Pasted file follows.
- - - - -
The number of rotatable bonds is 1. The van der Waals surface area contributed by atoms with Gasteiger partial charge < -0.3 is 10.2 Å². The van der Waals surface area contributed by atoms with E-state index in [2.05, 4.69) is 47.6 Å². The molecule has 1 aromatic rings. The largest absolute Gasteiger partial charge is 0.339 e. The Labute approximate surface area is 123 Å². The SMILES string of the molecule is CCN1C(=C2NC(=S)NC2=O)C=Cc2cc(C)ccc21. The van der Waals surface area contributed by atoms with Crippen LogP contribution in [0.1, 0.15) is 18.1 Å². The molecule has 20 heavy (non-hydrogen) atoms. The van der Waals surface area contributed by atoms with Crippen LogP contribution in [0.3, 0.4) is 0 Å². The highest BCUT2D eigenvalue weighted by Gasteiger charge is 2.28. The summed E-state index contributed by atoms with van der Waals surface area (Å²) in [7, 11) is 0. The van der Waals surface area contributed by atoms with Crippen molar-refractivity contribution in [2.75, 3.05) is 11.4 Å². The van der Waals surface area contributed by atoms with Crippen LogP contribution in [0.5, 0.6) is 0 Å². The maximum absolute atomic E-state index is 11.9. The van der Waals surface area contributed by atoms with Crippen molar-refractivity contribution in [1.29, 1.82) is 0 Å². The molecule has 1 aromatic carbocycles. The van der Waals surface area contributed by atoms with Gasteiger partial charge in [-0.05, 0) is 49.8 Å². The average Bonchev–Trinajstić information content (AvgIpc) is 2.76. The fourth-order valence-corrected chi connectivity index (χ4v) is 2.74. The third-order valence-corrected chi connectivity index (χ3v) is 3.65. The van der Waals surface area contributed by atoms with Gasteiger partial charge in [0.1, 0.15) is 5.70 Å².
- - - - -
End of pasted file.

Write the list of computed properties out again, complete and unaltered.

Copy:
The number of rotatable bonds is 1. The van der Waals surface area contributed by atoms with Gasteiger partial charge < -0.3 is 10.2 Å². The van der Waals surface area contributed by atoms with E-state index in [2.05, 4.69) is 47.6 Å². The molecule has 1 aromatic rings. The largest absolute Gasteiger partial charge is 0.339 e. The Labute approximate surface area is 123 Å². The SMILES string of the molecule is CCN1C(=C2NC(=S)NC2=O)C=Cc2cc(C)ccc21. The van der Waals surface area contributed by atoms with Crippen LogP contribution in [0.1, 0.15) is 18.1 Å². The molecule has 20 heavy (non-hydrogen) atoms. The van der Waals surface area contributed by atoms with Crippen LogP contribution in [0.3, 0.4) is 0 Å². The highest BCUT2D eigenvalue weighted by Gasteiger charge is 2.28. The summed E-state index contributed by atoms with van der Waals surface area (Å²) in [7, 11) is 0. The van der Waals surface area contributed by atoms with Crippen molar-refractivity contribution in [2.75, 3.05) is 11.4 Å². The van der Waals surface area contributed by atoms with Crippen LogP contribution in [0.5, 0.6) is 0 Å². The maximum absolute atomic E-state index is 11.9. The van der Waals surface area contributed by atoms with Crippen molar-refractivity contribution in [1.29, 1.82) is 0 Å². The molecule has 1 aromatic carbocycles. The van der Waals surface area contributed by atoms with Gasteiger partial charge in [-0.05, 0) is 49.8 Å². The average Bonchev–Trinajstić information content (AvgIpc) is 2.76. The fourth-order valence-corrected chi connectivity index (χ4v) is 2.74. The third-order valence-corrected chi connectivity index (χ3v) is 3.65. The van der Waals surface area contributed by atoms with Gasteiger partial charge in [0.1, 0.15) is 5.70 Å².